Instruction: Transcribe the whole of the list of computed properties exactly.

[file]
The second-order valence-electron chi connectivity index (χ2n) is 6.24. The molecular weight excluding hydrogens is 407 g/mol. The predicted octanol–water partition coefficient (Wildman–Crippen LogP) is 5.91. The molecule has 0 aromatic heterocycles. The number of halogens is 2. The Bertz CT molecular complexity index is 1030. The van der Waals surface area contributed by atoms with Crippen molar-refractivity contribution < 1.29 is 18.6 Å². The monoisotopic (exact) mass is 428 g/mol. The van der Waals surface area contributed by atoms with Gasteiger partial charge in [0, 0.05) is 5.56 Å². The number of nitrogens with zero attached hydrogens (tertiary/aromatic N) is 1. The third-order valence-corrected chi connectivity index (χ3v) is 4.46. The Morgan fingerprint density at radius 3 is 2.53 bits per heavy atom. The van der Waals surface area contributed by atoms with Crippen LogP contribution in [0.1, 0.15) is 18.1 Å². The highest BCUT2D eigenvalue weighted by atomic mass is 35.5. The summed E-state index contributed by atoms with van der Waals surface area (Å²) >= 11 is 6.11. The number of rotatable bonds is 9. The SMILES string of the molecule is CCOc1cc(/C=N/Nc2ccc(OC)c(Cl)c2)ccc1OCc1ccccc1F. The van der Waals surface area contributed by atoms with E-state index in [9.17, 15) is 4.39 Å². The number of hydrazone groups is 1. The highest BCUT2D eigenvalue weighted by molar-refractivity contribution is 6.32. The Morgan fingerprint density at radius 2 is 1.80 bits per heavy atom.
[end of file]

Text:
The second-order valence-electron chi connectivity index (χ2n) is 6.24. The molecular weight excluding hydrogens is 407 g/mol. The predicted octanol–water partition coefficient (Wildman–Crippen LogP) is 5.91. The molecule has 0 aromatic heterocycles. The number of halogens is 2. The Bertz CT molecular complexity index is 1030. The van der Waals surface area contributed by atoms with Crippen molar-refractivity contribution < 1.29 is 18.6 Å². The monoisotopic (exact) mass is 428 g/mol. The van der Waals surface area contributed by atoms with Gasteiger partial charge in [0, 0.05) is 5.56 Å². The number of nitrogens with zero attached hydrogens (tertiary/aromatic N) is 1. The third-order valence-corrected chi connectivity index (χ3v) is 4.46. The Morgan fingerprint density at radius 3 is 2.53 bits per heavy atom. The van der Waals surface area contributed by atoms with Crippen LogP contribution in [0.1, 0.15) is 18.1 Å². The highest BCUT2D eigenvalue weighted by atomic mass is 35.5. The summed E-state index contributed by atoms with van der Waals surface area (Å²) >= 11 is 6.11. The number of rotatable bonds is 9. The SMILES string of the molecule is CCOc1cc(/C=N/Nc2ccc(OC)c(Cl)c2)ccc1OCc1ccccc1F. The van der Waals surface area contributed by atoms with E-state index in [9.17, 15) is 4.39 Å². The number of hydrazone groups is 1. The highest BCUT2D eigenvalue weighted by molar-refractivity contribution is 6.32. The Morgan fingerprint density at radius 2 is 1.80 bits per heavy atom.